by Ron Radosh and Allis Radosh
At the AIPAC final session this morning, the 14,000 delegates heard two powerful speeches — the first from Senator Robert Menendez, who chairs the Foreign Relations Committee, and the second from the prime minister of Israel, Benjamin Netanyahu, who came to AIPAC a day after his meeting with President Barack Obama, Secretary of State John Kerry and others in the administration.
Netanyahu’s speech took place not only after his meeting with the president, but two days after President Obama, in his interview with Jeffrey Goldberg, publicly chastised the Israeli prime minister. At that meeting, the president took what Goldberg termed a “sharper view,” arguing “that if Netanyahu ‘does not believe that a peace deal with the Palestinians is the right thing to do for Israel, then he needs to articulate an alternative approach.’ He added, ‘It’s hard to come up with one that’s plausible.’”
Netanyahu’s speech was made within that context. Without specifically addressing the president’s remarks, Netanyahu made it clear that he realized it was in the interest of both the United States and Israel to maintain our alliance, and to stand together as one in addressing the threats facing both democracies. But when it came to specifics, both he and Menendez made clear their disagreement on one critical issue — Obama’s claim that he was right to “to fight a congressional effort to impose more time-delayed sanctions on Iran just as nuclear negotiations were commencing.”
He came to draw a red line, Netanyahu told AIPAC, a line “between life and death, right and wrong,” between the “blessings of a brilliant future and the curses of a dark past.” Israel, he stressed, was a humane, compassionate nation and a force for good in the world, one that comprehended the dividing line between “decency and depravity.” The prime minister recounted how Israeli field hospitals treated Palestinians from Gaza and refugees from Syria, while Iran sent rockets, terrorism and missiles abroad, while executing political prisoners and repressing millions in the brutal theocracy run by the mullahs.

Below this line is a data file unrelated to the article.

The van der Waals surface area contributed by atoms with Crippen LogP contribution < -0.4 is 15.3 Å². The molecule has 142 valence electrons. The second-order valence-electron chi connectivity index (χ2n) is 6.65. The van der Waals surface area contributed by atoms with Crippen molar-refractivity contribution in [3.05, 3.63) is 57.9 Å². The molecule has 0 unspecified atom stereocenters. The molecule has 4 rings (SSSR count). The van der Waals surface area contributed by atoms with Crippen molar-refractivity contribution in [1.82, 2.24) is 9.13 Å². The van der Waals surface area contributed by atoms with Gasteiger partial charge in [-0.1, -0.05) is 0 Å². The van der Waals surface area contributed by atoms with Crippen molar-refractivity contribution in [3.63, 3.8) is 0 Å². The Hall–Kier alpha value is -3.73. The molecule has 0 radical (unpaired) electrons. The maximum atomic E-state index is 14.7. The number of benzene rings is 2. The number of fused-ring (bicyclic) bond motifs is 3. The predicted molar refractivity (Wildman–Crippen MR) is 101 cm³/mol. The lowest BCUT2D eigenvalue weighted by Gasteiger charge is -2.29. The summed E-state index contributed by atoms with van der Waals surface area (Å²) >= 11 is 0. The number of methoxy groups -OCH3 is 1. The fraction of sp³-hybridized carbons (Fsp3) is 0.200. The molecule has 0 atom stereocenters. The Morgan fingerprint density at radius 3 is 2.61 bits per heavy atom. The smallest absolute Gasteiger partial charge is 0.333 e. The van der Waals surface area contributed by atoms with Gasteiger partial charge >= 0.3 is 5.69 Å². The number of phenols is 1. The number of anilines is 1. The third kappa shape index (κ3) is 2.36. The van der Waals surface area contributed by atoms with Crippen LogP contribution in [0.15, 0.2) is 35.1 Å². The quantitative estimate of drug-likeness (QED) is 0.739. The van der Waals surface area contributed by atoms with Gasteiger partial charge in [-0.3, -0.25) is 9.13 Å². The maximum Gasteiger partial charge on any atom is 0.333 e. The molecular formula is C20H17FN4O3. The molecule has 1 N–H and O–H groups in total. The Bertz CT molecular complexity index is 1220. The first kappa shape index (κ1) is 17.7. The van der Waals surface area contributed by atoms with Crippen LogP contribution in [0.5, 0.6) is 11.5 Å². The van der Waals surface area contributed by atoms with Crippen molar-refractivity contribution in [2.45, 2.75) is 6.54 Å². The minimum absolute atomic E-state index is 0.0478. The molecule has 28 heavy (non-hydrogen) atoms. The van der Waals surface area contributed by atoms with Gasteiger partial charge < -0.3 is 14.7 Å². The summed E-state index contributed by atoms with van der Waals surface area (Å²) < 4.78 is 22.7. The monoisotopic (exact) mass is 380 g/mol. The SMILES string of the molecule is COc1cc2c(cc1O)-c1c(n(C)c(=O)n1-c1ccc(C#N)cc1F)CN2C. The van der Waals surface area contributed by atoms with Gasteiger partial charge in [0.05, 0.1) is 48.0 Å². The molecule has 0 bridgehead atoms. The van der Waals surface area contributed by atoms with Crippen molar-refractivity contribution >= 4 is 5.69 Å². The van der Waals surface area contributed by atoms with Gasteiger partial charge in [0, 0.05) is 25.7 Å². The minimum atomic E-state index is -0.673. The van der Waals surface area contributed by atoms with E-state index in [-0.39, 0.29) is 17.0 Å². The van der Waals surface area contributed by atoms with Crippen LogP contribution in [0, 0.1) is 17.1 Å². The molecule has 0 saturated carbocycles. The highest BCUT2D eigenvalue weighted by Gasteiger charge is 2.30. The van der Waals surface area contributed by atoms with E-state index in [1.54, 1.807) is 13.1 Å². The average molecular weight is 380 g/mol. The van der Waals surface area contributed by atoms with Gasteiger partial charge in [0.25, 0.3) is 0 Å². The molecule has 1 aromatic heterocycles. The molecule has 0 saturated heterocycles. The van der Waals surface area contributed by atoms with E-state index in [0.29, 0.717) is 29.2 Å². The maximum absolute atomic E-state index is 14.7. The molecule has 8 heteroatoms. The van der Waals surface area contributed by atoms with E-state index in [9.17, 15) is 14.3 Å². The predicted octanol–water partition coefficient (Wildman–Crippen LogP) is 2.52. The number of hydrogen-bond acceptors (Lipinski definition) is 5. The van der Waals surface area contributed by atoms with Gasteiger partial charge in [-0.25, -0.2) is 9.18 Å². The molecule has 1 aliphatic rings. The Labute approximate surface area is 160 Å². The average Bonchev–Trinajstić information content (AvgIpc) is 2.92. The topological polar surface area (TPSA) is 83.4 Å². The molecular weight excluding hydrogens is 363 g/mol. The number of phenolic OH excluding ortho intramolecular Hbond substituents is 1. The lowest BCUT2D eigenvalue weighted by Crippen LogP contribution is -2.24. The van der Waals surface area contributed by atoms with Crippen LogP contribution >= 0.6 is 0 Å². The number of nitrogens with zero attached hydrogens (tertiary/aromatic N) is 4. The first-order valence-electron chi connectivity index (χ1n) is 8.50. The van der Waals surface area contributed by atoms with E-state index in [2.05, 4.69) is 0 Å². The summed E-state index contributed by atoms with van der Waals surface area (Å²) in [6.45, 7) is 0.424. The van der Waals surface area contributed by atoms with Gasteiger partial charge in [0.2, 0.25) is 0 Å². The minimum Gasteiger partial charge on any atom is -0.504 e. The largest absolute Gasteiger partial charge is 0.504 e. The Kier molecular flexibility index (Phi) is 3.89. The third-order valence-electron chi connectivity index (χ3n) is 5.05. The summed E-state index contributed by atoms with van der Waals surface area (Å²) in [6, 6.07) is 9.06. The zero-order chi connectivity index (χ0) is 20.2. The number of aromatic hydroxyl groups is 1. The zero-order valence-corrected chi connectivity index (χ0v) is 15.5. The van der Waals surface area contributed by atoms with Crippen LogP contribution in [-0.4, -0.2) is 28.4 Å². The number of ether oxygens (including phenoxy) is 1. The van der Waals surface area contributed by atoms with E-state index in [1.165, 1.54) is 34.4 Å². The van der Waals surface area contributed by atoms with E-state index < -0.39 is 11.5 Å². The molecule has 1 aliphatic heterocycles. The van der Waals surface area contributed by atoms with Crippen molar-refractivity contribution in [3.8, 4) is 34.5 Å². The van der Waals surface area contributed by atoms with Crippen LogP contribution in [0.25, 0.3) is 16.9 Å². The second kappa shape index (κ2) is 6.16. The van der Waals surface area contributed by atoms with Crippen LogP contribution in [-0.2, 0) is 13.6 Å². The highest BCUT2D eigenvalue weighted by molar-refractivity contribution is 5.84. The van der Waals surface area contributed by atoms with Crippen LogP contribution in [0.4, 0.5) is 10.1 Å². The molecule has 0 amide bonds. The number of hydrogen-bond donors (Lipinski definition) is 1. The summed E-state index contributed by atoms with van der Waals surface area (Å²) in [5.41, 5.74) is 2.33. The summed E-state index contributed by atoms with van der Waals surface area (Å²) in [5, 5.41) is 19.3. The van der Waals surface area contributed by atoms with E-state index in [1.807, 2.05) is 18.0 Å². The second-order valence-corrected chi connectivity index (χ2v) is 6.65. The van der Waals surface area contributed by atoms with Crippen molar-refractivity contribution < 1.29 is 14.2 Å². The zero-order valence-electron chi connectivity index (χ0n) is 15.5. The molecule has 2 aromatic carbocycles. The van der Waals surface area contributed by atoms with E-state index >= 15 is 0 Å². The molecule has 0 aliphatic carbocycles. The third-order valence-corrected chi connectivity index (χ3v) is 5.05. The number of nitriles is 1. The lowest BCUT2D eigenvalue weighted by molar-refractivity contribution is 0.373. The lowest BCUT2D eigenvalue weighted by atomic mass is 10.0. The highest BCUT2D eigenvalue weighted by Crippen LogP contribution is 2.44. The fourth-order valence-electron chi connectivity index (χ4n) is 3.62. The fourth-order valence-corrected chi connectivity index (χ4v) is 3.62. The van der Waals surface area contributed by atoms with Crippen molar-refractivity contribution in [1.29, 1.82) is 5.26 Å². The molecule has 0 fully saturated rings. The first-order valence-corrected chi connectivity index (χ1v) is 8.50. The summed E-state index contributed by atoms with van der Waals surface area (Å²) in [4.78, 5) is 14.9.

Quoting the head of Hezbollah, who said “Iran loves death and Israel loves life” and that was why they would win, Netanyahu responded that the first part of his statement was correct, but the second was wrong — and that it was Israel who would win that fight. Turning to Iran’s nuclear program, he stressed that despite Iran’s claim it wanted only peaceful nuclear power, why were they building ICBMs that could reach the United States and were meant to carry a nuclear payload? That desire is a danger both to the U.S. and Israel, and that is why it had to have as its goal getting rid of its stockpiles and its centrifuges and heavy water reactors — all of which were not needed for simply peaceful purposes. Iran’s goal, as he understood it, was to develop a military nuclear capability.
The world powers — and clearly that includes the United States — seemed content, he said, with leaving Iran with the capacity to develop a nuclear weapon. They would then be able to rapidly develop that goal if an agreement fell apart, and could do so as the world looked elsewhere.
As the leader of Israel, he said, he would see to it that the Jewish people would “never be brought to the brink of extinction again.” He would do what is necessary to defend “the Jewish state of Israel.” Of course, he said — addressing both Kerry’s argument before AIPAC the day before as well as that of Obama — Israel wants diplomacy to succeed. But Iran’s threat, he cautioned, “could not be eliminated by any agreement at all,” only one “that forces Iran to dismantle its nuclear capability.” That goal could be achieved not by relieving pressure on Iran, but by adding pressure. Iran came to the table, he said, only when pressure was applied, and only more pressure — not less — would get them to abandon their goal of military nuclear capability. The other position — lessening sanctions and pressure — would make war more likely. “The greater the pressure on Iran,” he said, “the smaller the chance that force will have to be used.”
On the issue of negotiations with the Palestinian Authority, Netanyahu agreed that peace would be good for both sides. It could lead to developing ties with the other Arab nations, many of whose rulers realize now that Israel is not their enemy, and that they, in conjunction with the Gulf states, would catapult the economic and social development of the entire region moving forward, resolving major problems of both water supply and energy. On that point, he was agreeing with the outlook and argument made earlier by Secretary Kerry. The lives of millions in the Middle East, he said, would be made better.